A single sulfatase is required to access colonic mucin by a gut bacterium.

Luis AS, Jin C, Pereira GV, Glowacki RWP, Gugel SR, Singh S, Byrne DP, Pudlo NA, London JA, Baslé A, Reihill M, Oscarson S, Eyers PA, Czjzek M, Michel G, Barbeyron T, Yates EA, Hansson GC, Karlsson NG, Cartmell A, Martens EC

Nature 598 (7880) 332-337 [2021-10-00; online 2021-10-06]

Humans have co-evolved with a dense community of microbial symbionts that inhabit the lower intestine. In the colon, secreted mucus creates a barrier that separates these microorganisms from the intestinal epithelium1. Some gut bacteria are able to utilize mucin glycoproteins, the main mucus component, as a nutrient source. However, it remains unclear which bacterial enzymes initiate degradation of the complex O-glycans found in mucins. In the distal colon, these glycans are heavily sulfated, but specific sulfatases that are active on colonic mucins have not been identified. Here we show that sulfatases are essential to the utilization of distal colonic mucin O-glycans by the human gut symbiont Bacteroides thetaiotaomicron. We characterized the activity of 12 different sulfatases produced by this species, showing that they are collectively active on all known sulfate linkages in O-glycans. Crystal structures of three enzymes provide mechanistic insight into the molecular basis of substrate specificity. Unexpectedly, we found that a single sulfatase is essential for utilization of sulfated O-glycans in vitro and also has a major role in vivo. Our results provide insight into the mechanisms of mucin degradation by a prominent group of gut bacteria, an important process for both normal microbial gut colonization2 and diseases such as inflammatory bowel disease3.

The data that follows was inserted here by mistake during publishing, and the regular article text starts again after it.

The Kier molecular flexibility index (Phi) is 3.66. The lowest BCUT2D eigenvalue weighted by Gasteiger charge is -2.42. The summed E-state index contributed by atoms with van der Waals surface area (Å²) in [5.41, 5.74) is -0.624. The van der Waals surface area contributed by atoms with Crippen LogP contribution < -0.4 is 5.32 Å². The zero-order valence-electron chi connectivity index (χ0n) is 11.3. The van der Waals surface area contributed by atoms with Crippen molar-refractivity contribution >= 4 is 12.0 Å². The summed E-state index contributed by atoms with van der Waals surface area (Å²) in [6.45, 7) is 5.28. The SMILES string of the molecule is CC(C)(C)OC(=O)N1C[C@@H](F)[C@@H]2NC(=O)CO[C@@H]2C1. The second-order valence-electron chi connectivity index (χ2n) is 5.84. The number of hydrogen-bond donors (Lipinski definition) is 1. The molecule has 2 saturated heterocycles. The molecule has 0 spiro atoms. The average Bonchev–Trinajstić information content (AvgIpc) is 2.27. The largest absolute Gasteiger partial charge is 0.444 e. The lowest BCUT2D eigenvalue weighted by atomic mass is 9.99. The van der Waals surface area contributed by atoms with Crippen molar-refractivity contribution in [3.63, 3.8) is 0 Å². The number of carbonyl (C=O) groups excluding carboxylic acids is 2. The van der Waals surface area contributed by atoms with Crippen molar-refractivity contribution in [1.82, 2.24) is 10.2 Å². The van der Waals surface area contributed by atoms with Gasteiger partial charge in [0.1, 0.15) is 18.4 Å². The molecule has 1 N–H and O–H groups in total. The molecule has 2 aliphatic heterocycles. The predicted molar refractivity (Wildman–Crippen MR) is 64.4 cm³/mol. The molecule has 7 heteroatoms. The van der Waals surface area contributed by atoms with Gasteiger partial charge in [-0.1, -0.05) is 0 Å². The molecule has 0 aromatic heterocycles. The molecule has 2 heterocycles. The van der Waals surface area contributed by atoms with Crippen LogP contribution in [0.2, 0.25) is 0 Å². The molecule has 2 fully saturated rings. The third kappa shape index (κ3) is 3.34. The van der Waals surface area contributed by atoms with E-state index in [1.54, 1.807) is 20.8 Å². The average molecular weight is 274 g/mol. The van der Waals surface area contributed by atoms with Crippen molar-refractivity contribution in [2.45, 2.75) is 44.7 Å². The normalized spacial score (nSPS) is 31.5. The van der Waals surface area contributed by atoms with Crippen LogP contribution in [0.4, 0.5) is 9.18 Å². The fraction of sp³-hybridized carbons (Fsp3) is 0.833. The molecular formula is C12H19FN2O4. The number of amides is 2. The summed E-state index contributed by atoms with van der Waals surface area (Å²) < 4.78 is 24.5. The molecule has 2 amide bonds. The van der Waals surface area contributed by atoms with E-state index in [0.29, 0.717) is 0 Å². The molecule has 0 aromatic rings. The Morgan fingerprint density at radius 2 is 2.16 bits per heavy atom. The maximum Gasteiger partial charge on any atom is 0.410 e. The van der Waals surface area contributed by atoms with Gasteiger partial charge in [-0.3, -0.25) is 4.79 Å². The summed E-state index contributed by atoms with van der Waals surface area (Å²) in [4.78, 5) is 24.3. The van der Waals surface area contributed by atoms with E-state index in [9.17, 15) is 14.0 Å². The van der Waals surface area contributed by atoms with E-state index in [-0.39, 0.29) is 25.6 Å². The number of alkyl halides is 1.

Glycoproteomics [Collaborative]

PubMed 34616040

DOI 10.1038/s41586-021-03967-5

Crossref 10.1038/s41586-021-03967-5

pii: 10.1038/s41586-021-03967-5


Publications 7.1.2